WHO Advises Rationing Cholera Shots Amid Global Vaccine Shortage
Dr Tedros Adhanom Ghebreyesus, Director-General of the World Health Organization.

A shortage of cholera vaccines and a number of outbreaks have prompted the World Health Organization (WHO) to advise countries to administer single doses of the vaccine instead of the usual two doses.

So far, 29 countries have reported cholera outbreaks, with Haiti, Syria and Malawi dealing with large outbreaks. The standard preventive approach to cholera is two-dose vaccination with the second dose administered within six months of the first. The immunity of a fully vaccinated person against cholera lasts for three years. 

“The one-dose strategy has proven effective in previous outbreaks, although evidence on how long protection lasts is limited,” Dr Tedros Adhanom Ghebreyesus, the director-general of WHO told a media briefing on Wednesday. 

However, he stressed that “this is clearly less than ideal and rationing must only be a temporary solution”.

“In the long term, we need a plan to scale up vaccine production as part of a holistic strategy to prevent and stop cholera outbreaks. The best way to prevent cholera outbreaks is to ensure people have access to safe water and sanitation,” he stressed.

Stockpile depleted

Four organisations – WHO, UNICEF, Médecins sans Frontières and the International Federation of the Red Cross and Red Crescent Societies – have managed the global stockpile of cholera vaccines since 2013. 

Of the 36 million doses produced this year, 24 million doses have already been shipped to countries facing outbreaks. The International Coordination Group (ICG), a WHO group that manages and coordinates emergency vaccine supplies and antibiotics during major outbreaks, has approved eight million doses for the second round of emergency vaccination in four countries, leaving only four million doses for further outbreak management. 

This shortage has prompted the ICG to recommend that countries temporarily suspend the two-dose vaccination regime and instead follow a single-dose regime so that more people can be protected against the bacteria.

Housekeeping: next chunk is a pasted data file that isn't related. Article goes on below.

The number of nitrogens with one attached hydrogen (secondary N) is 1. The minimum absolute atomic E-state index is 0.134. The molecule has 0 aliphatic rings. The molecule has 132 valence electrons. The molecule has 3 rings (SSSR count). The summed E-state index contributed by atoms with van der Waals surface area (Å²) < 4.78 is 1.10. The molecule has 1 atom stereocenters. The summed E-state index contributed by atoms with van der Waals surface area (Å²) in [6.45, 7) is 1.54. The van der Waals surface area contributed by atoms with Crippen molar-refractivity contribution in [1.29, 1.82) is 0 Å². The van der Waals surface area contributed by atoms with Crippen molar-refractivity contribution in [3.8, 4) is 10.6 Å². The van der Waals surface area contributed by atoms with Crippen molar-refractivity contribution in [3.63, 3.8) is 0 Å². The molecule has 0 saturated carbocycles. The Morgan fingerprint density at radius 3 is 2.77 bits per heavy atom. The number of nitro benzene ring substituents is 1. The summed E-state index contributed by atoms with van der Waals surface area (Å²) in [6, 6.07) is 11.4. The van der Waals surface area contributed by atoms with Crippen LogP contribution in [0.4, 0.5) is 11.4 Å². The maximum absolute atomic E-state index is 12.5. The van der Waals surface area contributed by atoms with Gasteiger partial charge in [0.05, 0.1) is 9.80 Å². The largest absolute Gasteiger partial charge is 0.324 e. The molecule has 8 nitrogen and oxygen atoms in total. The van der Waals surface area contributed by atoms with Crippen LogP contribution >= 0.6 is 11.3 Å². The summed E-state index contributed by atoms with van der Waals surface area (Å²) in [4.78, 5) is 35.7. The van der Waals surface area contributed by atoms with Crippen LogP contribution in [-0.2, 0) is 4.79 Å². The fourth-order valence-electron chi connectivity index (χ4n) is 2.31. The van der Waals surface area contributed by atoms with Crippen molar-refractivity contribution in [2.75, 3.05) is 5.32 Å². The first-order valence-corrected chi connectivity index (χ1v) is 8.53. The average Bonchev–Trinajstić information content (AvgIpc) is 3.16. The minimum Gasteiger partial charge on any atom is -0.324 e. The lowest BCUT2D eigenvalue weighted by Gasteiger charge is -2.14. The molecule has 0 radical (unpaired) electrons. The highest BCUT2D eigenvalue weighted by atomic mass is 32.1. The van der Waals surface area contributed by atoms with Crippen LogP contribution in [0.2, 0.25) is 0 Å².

“The one-dose strategy has proven effective in previous outbreaks, although evidence on how long protection lasts is limited,” Dr Ghebreyesus said, calling for a scale-up of vaccine production. “The best way to prevent cholera outbreaks is to ensure people have access to safe water and sanitation.”

Narrow window to prevent Tigray genocide

Tedros also called for international attention to the civil war in Tigray, Ethiopia, which has left around six million people “under siege for almost two years”.

“I’m running out of diplomatic language for the deliberate targeting of civilians in Tigray, Ethiopia,” said Tedros. “There is a very narrow window now to prevent genocide in Tigray.”

The WHO Chief quoted Antonio Guterres, the UN Secretary-General, who called for the immediate withdrawal of Eritrean armed forces from the region.

Tedros described the “indiscriminate attacks” on civilians as “war crimes”.

“There are no services for tuberculosis, HIV, diabetes, hypertension and more – those diseases, which are treatable elsewhere, are now a death sentence in Tigray…This is a health crisis for six million people, and the world is not paying enough attention,” added Tedros, who was a former health minister of Ethiopia.

“Banking, fuel, food, electricity and health care are being used as weapons of war. Media is also not allowed and destruction of civilians is done in darkness.”

Ebola and COVID-19

WHO expressed concerns about the Ebola outbreak in Uganda and added that there is a possibility that more transmission chains and contacts might be involved in the spread of the virus. 

As of Wednesday, there are 60 confirmed and 20 probable cases of Ebola in the country, with 25 recoveries and 44  deaths.

Two people with confirmed infection in Mubende district had travelled to Uganda’s capital city, Kampal,a for treatment, thus prompting fears of transmission in the capital. The Ugandan government issued lockdown orders in Mubende on 16 October. 

“The Ministry of Health is investigating the most recent eight cases, as initial reports indicate they were not among known contacts,” Tedros said. 

Meanwhile, COVID-19 remains a public health emergency of global concern as per the Emergency Committee meeting last week. WHO urged countries to strengthen surveillance, and not reduce testing, treatment and vaccination for their populations.

“While the global situation has obviously improved since the pandemic began, the virus continues to change, and there remain many risks and uncertainties.”

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